AICPA Testifies before ERISA Advisory Council on Lost and Missing Plan Participants

September 5, 2013

Jim Haubrock, a member of the Executive Committee of the American Institute of CPAs’ (AICPA) Employee Benefit Plan Audit Quality Center (EBPAQC), testified on Aug. 28, 2013 before the ERISA Advisory Council at a hearing focused on connecting missing and lost participants of employee benefit plans with their benefits.

The benefits unclaimed by missing and lost participants present plan representatives and auditors with accounting and auditing issues, including how to account for unclaimed benefits and stale, uncashed benefit checks.

“While historically the total dollar amount of unclaimed benefits and uncashed checks in employee benefit plans generally has not been significant, recent trends are contributing to an increase in unclaimed benefits and uncashed checks to participants and beneficiaries,” Haubrock testified.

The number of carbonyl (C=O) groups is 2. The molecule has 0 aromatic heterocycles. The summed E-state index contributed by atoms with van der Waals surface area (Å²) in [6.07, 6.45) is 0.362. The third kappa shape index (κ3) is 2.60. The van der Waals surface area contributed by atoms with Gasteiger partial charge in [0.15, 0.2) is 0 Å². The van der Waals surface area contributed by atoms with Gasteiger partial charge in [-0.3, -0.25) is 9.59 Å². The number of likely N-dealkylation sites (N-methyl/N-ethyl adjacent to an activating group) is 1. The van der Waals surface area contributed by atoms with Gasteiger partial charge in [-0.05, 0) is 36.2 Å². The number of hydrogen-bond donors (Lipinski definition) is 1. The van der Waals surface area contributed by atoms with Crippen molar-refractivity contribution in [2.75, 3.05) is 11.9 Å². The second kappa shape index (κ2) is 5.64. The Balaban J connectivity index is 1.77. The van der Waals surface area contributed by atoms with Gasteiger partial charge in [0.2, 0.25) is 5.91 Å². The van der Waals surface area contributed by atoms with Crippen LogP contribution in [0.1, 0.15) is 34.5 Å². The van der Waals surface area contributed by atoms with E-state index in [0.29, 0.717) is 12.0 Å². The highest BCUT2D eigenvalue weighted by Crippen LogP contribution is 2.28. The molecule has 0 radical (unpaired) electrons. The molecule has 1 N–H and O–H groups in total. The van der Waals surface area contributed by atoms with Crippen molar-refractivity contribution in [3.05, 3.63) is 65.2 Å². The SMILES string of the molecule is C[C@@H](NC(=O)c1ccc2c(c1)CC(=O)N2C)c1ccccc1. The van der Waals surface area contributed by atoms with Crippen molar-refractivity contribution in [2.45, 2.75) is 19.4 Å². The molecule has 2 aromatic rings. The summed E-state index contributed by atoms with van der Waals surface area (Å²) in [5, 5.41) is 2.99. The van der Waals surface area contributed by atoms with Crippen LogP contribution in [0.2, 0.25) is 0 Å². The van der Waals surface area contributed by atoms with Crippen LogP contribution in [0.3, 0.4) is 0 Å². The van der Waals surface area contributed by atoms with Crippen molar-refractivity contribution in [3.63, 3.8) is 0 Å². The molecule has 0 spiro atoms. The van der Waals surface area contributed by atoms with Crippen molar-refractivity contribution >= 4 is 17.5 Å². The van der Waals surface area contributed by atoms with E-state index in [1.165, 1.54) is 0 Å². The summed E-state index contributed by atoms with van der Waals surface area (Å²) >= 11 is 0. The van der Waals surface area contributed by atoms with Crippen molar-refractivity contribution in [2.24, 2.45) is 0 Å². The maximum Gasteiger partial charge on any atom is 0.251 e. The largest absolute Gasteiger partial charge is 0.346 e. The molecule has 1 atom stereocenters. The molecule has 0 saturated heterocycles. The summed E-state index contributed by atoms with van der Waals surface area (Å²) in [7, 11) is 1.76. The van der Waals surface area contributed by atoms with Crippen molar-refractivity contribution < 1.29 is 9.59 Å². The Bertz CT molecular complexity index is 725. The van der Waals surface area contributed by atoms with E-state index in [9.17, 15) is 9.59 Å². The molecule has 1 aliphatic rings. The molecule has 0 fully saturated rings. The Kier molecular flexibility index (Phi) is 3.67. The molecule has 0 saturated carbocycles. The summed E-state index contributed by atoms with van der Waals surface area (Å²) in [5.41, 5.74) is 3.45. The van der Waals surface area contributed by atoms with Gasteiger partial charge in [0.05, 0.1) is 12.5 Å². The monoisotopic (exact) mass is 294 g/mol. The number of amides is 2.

He said these trends include plans providing for automatic enrollment in 401(k) plans, employees holding multiple jobs during their careers and leaving their retirement accounts with their ex-employer when they change jobs, and employers’ automatic distributions of former employee account balances of less than $1,000.  As a result of these trends, the amount of unclaimed benefits and uncashed checks has become quite large in some plans, and there is an increasing likelihood that the amounts will continue to increase in even more plans.  Many plan sponsors may not even be aware that participants or beneficiaries have not cashed their benefit checks.  Uncashed checks may go undetected indefinitely or until there is a significant plan change, such as a change in service provider or plan termination.

THE EBPAQC made several recommendations to the Advisory Council, including 1) that the U.S. Department of Labor (DOL) should issue guidance clarifying whether uncashed checks are considered plan assets under ERISA, 2) that the DOL should issue guidance clarifying how unclaimed benefits and uncashed checks should be reported in the Form 5500 and 3) that the DOL should clarify the plan sponsor’s (fiduciary) responsibility for following up on unclaimed benefits and uncashed benefit checks.